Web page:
Cancer Treatment Centers of America

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Surgical procedures for brain cancer

Depending on the type and grade of the tumor, the following are some brain cancer surgeries our doctors perform:

  • Craniotomy: Using specialized tools, we first remove a piece of bone from the skull for access to the tumor. Then, we remove all or most of the tumor. After surgery, the bone is usually replaced. In a craniectomy, the bone is replaced later (or not replaced at all) for various reasons, like if swelling is expected after surgery.
  • Endonasal Endoscopy: We use an endoscope to navigate and access tumors through the nose and sinuses. Using image guidance and special instruments attached to the endoscope, this type of brain cancer surgery allows us to then remove tumors or take samples for biopsy.
  • Neuroendoscopy: Through a small opening in the skull, we use an endoscope to see inside the brain. We can then remove tumors or take biopsy samples using special instruments attached to the endoscope.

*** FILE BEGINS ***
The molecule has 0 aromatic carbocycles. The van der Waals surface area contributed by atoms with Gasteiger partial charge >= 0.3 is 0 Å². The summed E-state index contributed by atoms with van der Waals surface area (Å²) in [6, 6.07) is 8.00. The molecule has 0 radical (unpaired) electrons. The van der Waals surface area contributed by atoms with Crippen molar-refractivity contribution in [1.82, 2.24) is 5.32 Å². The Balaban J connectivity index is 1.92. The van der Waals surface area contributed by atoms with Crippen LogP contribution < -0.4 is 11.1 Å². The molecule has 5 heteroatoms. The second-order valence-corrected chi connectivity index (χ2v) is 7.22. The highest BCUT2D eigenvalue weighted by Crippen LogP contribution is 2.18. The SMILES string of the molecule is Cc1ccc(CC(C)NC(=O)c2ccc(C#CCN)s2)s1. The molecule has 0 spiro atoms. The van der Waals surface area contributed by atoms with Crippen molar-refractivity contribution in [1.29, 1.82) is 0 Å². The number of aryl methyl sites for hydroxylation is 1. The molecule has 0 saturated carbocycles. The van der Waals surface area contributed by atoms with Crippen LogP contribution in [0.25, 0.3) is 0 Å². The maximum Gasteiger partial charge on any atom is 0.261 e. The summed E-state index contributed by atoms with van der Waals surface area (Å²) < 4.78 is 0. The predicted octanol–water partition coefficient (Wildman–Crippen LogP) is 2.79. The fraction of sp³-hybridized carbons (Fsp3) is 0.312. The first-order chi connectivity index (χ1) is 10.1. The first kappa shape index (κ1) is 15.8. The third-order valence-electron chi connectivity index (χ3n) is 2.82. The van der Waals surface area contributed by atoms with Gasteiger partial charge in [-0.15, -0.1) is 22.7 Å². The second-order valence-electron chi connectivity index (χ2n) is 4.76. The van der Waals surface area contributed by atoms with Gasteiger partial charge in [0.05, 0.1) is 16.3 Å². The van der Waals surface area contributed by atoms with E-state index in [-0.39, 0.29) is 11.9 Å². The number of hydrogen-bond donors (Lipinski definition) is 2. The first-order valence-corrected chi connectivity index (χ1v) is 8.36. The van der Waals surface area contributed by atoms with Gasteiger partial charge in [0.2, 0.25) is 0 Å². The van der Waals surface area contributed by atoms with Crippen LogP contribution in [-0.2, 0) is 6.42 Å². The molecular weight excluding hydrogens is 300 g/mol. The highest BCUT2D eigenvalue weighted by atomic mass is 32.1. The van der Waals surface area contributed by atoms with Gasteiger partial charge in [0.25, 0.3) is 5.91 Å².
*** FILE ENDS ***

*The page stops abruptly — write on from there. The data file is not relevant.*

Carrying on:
• NovoTTF-100A System: This system creates an electric field around the tumor to disrupt the growth and reproduction of cancer cells in the brain.
  • Six Pillar Approach: Through a dime-sized opening in the brain, we use brain mapping, GPS navigation technology and BrainPath® to safely move through the folds of the brain to allow easier access to the tumor. Then we use a tool the size of a pencil to remove the mass. This procedure allows us to resect otherwise inoperable brain tumors.

Other Procedures

  • Shunt: We place a thin tube (called a shunt) into a ventricle of the brain, through a small hole in the skull. The shunt moves excess fluid from the brain to another part of the body, such as the abdominal cavity, where it’s absorbed into the bloodstream. A filter catches stray tumor cells that may be in the cerebral spinal fluid (CSF). This procedure can help relieve pressure in the skull.
  • Placement of an Ommaya Reservoir: During this brain cancer surgery, we implant a small reservoir attached to a tube under the scalp. The tubing leads into a ventricle of the brain where the CSF circulates, allowing us to deliver chemotherapy to the brain and CSF, or to remove fluid for biopsy. The reservoir can be removed when it’s no longer needed.
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